2019’s top 5 recipients of Innovate UK grants

1. Gridserve Sustainable Energy: £4.86M

Gridserve Sustainable Energy is a sustainable energy company which develops solar energy storage solutions. Gridserve’s technology has three main applications: grid power, providing grid services to support distribution network operators; electrical vehicle power, providing charging points for electric vehicles; and remote power, which provides critical power to the telecoms industry. 

Gridserve was founded in September 2017 and received a grant of £4.86m in September 2019 from Innovate UK – the largest Innovate UK grant in 2019 so far. This grant was awarded as part of the ‘Demonstrator for UK’s First Solar Electric Forecourt’ project. This project predominantly aims to address the lack of electric vehicle charging points around the UK, which is preventing widespread adoption of electric vehicles. Innovate UK is hoping the grant can help Gridserve facilitate a UK-wide rollout of community charging hubs, at prices that are competitive to home charging. The project is due to end in February 2021.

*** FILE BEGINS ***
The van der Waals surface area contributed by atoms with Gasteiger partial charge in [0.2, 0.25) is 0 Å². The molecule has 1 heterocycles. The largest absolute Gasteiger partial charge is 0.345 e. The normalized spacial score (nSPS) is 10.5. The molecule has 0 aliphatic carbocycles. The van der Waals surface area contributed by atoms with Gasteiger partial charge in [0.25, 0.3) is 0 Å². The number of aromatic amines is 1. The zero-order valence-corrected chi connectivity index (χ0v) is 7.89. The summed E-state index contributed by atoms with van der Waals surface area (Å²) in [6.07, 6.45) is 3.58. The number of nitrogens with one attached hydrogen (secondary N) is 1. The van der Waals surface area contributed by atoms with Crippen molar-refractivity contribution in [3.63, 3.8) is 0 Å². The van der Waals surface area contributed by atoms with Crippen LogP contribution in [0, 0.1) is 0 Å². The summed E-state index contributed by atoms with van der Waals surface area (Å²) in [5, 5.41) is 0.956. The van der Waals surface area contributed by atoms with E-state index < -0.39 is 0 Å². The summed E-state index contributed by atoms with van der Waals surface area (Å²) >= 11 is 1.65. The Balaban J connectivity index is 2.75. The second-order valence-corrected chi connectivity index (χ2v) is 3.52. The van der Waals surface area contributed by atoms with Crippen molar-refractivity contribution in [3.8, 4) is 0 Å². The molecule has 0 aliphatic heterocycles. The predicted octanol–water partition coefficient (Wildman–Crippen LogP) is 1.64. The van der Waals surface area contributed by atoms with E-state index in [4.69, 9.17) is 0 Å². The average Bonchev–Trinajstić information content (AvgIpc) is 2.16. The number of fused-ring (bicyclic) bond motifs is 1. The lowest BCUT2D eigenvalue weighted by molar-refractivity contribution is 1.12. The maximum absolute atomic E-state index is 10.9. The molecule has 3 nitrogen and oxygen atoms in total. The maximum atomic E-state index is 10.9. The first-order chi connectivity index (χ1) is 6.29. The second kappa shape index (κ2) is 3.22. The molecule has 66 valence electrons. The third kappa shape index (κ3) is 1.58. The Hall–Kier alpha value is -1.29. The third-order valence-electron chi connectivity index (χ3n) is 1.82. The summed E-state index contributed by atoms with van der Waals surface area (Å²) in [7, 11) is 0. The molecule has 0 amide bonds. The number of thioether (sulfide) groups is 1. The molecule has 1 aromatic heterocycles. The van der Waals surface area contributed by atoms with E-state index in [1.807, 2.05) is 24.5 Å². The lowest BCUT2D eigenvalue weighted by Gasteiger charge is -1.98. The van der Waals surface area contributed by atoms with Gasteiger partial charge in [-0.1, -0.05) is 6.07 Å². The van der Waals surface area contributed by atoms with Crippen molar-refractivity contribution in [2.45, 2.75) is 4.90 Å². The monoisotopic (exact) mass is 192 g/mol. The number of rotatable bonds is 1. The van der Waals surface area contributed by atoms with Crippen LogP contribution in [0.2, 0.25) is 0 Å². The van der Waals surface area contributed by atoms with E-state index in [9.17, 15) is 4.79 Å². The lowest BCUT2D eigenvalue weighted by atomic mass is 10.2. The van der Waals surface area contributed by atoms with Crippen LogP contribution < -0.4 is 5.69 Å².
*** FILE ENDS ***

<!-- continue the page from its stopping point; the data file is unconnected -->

2. Agrimetrics: £3.02M

Agrimetrics was formed in June 2015 and is an agritech company which provides data to agrifood businesses, collection services and policy-makers to help them deliver food sustainably. Agrimetrics’ platform utilises machine learning and satellite imagery. It mainly provides data which quantifies important aspects of livestock and crop production, such as soil, weather and water. This data is used by agrifood businesses and stakeholders to develop insights about trends in the food and supply chain and make predictions about food production.

Agrimetrics’ main source of funding is derived from grants – having secured five grants with a total value of £17.3m. Agrimetrics’ received its most recent grant in April 2019 by Innovate UK, as part of the ‘Agrimetrics Ltd’ project. Agrimetrics received £3.02m, with the project due to end in March 2020. With the project summary not yet released publicly, this grant is expected to help fund the business’ data collection processes and expansion.  

Agrimetrics helps agriculture businesses with data

3. Bruntingthorpe: £2.7M

Bruntingthorpe has been in existence since 1955 and operates a 670 acre site upon which a range of services are offered. These services include automotive and aerospace testing, corporate track days, product launches and military testing. Bruntingthorpe Proving Ground is where vehicle testing and development is held, with companies able to test prototypes and innovative R&D projects. The ground boasts features such as a 3.2km straight track and a 6.5km asphalt circuit.